Many times guests of The Resort at Governor’s Crossing inquire about things to see and do away from Dollywood and the Pigeon Forge/Gatlinburg tourist scene. A nice day trip of less than 45 miles round trip from The Resort can allow you to visit both the Forbidden Caverns and Bush’s Visitor Center. So load up the family, turn left onto Collier Drive at the entrance to The Resort, as we begin our road trip. Take Collier Drive to a left onto Veterans Boulevard and then a right at the intersection of Dolly Parton Pkwy (US 411). You will travel a little over 11 miles on US 441 until you come to a right on Blowing Cave Road (there will be signs advertising the Forbidden Caverns). A little over a mile on Blowing Cave Road and we will reach our first destination.
Hundreds of years ago Indians used the Forbidden Caverns for shelter. The caves river, the source believed to come from an underground lake beneath English Mountain, provided the Indians a ample source of clean water. The Indians also used flint found in the caverns to form arrowheads and Knives. After the turn of the 20th century the fresh water supply found a new use as the cave was used by moonshiners from the early 1920s to around 1943. In the early 1960s investors began undertaking the development of the caverns as an attraction for the general public. The caverns contain many calcite formations that continue to grow along with which is believed to house the largest wall of rare cave onyx or drip stones. The caverns maintain a constant temperature of 58 degrees and the average guided tour lasts about one hour. The Forbidden Caverns does charge admission, Adults $16, children 5-12 $10, four and under are free. Check the coupon books at The Resort for discounted admissions.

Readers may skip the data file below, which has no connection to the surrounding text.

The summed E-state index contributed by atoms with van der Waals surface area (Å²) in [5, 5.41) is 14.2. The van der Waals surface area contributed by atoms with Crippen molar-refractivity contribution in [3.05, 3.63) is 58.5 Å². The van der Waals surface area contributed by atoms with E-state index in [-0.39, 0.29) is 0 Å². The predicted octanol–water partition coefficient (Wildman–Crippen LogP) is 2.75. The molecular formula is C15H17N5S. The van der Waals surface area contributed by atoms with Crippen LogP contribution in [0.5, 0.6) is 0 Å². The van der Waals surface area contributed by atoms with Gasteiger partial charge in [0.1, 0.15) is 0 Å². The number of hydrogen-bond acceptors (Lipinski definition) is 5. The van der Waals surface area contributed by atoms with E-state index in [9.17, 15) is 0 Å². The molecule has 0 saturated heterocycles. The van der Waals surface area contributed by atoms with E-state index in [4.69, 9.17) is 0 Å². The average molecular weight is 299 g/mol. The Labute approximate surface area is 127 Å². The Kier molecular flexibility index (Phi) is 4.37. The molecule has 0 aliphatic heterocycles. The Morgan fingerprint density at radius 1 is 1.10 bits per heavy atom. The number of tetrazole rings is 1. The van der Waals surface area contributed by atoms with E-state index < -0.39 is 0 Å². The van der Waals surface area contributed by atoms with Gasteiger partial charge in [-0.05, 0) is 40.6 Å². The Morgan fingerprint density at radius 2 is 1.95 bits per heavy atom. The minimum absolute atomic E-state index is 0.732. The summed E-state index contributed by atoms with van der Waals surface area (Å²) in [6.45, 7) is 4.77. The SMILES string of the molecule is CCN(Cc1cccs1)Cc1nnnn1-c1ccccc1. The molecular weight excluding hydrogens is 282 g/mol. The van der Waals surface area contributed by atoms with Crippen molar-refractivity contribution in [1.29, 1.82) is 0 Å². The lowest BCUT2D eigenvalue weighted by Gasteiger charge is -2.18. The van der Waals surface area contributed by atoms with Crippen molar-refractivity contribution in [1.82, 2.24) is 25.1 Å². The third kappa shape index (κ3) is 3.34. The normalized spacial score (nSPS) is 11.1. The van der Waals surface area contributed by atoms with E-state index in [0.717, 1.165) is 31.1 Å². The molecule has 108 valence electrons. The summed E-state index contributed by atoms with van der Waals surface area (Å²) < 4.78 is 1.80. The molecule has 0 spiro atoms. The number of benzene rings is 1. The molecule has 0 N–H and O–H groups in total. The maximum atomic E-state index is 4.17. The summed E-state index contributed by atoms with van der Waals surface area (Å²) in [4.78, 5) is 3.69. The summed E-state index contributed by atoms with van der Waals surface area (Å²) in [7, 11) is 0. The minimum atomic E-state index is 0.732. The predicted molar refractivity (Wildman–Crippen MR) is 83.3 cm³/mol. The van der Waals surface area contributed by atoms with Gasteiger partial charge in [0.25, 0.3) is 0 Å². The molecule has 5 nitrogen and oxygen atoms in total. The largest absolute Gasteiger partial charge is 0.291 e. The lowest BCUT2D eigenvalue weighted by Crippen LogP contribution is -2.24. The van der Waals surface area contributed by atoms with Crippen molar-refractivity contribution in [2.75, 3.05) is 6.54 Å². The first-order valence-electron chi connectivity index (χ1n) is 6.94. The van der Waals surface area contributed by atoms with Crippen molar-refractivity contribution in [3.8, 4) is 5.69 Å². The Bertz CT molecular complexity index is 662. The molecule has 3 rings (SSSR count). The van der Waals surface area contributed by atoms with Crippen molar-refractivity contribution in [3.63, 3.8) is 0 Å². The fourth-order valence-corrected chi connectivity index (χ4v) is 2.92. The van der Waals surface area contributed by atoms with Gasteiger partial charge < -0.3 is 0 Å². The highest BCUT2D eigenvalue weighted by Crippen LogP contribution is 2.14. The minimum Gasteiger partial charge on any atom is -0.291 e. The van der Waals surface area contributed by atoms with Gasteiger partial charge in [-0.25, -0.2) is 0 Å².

Leaving the caverns we again travel east about 4 miles to the Bush’s Visitor Center. Home of the renowned Bush’s Best Beans, the visitor center is housed in the original A. J Bush & Co. General Store. Free to the general public you can view a short film that includes an intro from Jay & Duke
as the film tells the Bush family history and shows modern processing and canning of their beans. You may also view a timeline presentation of the company from its inception. The store also has clothing, home goods and memorabilia for purchase. As you prepare to head back to The Resort conclude our day trip stop in the Bush’s Family Café for a dinner of Southern dishes and special treats.